It was only in the sixteenth century that texts began to refer to the significance of "economic activity"--of sustaining life. This was not because the ordinary business of life was thought unimportant, but because the principles governing economic conduct were thought to be obvious or uncontroversial. The subsequent development of economic writing thus parallels the development of capitalism in Western Europe. From the seventeenth to the twenty-first century there
has been a constant shift in content, audience, and form of argument as the literature of economic argument developed. This book proposes that to understand the various forms that economic literature has taken, we need to adopt a more literary approach in economics specifically, to adopt the
instruments and techniques of philology. This way we can conceive the history of economic thought to be an on-going work in progress, rather than the story of the emergence of modern economic thinking. This approach demands that we pay attention to the construction of particular texts, showing the work of economic argument in different contexts. In sum, we need to pay attention to the economy of the word. l The Economy of the Word is divided into three parts. The first explains what
the term economy has meant from Antiquity to Modernity, coupling this conceptual history with an examination of how the idea of national income was turned into a number during the first half of the twentieth century. The second part is devoted to Adam Smith's Wealth of Nations, considering first the manner in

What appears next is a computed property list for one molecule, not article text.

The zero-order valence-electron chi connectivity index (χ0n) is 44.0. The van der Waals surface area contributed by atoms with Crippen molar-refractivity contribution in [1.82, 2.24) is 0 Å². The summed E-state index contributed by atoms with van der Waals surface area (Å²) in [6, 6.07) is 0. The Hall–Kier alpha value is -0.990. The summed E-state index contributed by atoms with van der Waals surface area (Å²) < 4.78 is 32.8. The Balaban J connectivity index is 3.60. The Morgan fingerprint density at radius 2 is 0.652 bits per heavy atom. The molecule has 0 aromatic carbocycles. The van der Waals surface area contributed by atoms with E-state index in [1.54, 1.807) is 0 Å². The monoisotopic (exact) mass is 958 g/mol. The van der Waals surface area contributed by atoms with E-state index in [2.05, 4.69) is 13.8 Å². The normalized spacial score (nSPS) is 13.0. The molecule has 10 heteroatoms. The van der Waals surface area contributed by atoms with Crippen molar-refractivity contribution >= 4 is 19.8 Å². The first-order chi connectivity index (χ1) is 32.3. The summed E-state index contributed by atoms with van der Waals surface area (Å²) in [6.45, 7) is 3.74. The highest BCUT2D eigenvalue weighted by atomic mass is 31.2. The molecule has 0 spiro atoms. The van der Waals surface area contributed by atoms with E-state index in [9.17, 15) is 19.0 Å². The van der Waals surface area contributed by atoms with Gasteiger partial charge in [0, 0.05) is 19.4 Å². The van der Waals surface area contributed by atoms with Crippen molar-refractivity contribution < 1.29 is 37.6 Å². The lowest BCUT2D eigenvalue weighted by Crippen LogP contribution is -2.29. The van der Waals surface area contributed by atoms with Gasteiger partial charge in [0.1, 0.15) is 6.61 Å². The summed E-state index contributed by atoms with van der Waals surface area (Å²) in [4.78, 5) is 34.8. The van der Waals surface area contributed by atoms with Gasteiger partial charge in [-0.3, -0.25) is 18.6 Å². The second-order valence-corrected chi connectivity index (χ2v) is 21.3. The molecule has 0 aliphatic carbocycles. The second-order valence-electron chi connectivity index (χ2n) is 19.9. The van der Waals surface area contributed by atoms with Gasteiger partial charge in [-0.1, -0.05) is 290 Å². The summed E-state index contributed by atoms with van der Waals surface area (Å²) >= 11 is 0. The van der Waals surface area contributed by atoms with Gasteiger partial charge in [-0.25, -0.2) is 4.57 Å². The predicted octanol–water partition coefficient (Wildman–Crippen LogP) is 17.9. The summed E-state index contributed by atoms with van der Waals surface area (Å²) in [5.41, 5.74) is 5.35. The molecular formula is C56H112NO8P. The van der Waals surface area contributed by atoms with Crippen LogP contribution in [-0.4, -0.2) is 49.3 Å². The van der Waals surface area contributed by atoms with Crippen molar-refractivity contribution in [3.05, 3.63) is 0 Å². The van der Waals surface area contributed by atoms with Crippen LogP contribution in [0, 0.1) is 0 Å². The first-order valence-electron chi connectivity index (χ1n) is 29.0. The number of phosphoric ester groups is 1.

which Smith deals with international trade, and then the way in which the book was read in the course of the nineteenth century. Part III examines the sources used by Karl Marx and Leon Walras in developing their economic analysis, drawing attention to their shared intellectual context in French political economy.
After doing his graduate work in the social and political sciences in Cambridge during the 1970s, Keith Tribe spent most of the first half of the 1980s in Germany studying the development of eighteenth-century German economics, and developing an interest in the work of Max Weber. During this period he was also a member of the Department of Economics at Keele University, where he taught until leaving university employment in 2002. Since then he has worked as a professional rowing coach and as a translator.
1. Introduction: Not a Method, But a Grammar ; PART I: WORD AND NUMBER ; 2. The Word: Economy ; 3. The Measurement of Economic Activity and the Growth Metric: Constructing National Income in Britain, 1907-1941 ; PART II: READING - RECEPTION ; 4. Reading "Trade" in The Wealth of Nations ; 5. Das Adam Smith Problem and the Origins of Smith Scholarship ; PART III: ECONOMICS AS THE THEORY OF INDUSTRIAL SOCIETY ; 6. Karl Marx's Critique of Political Economy: A Critique ; 7. "The Price is Right": le prix juste and the Algebra of Action ; 8. Sources, Arguments, and Prospect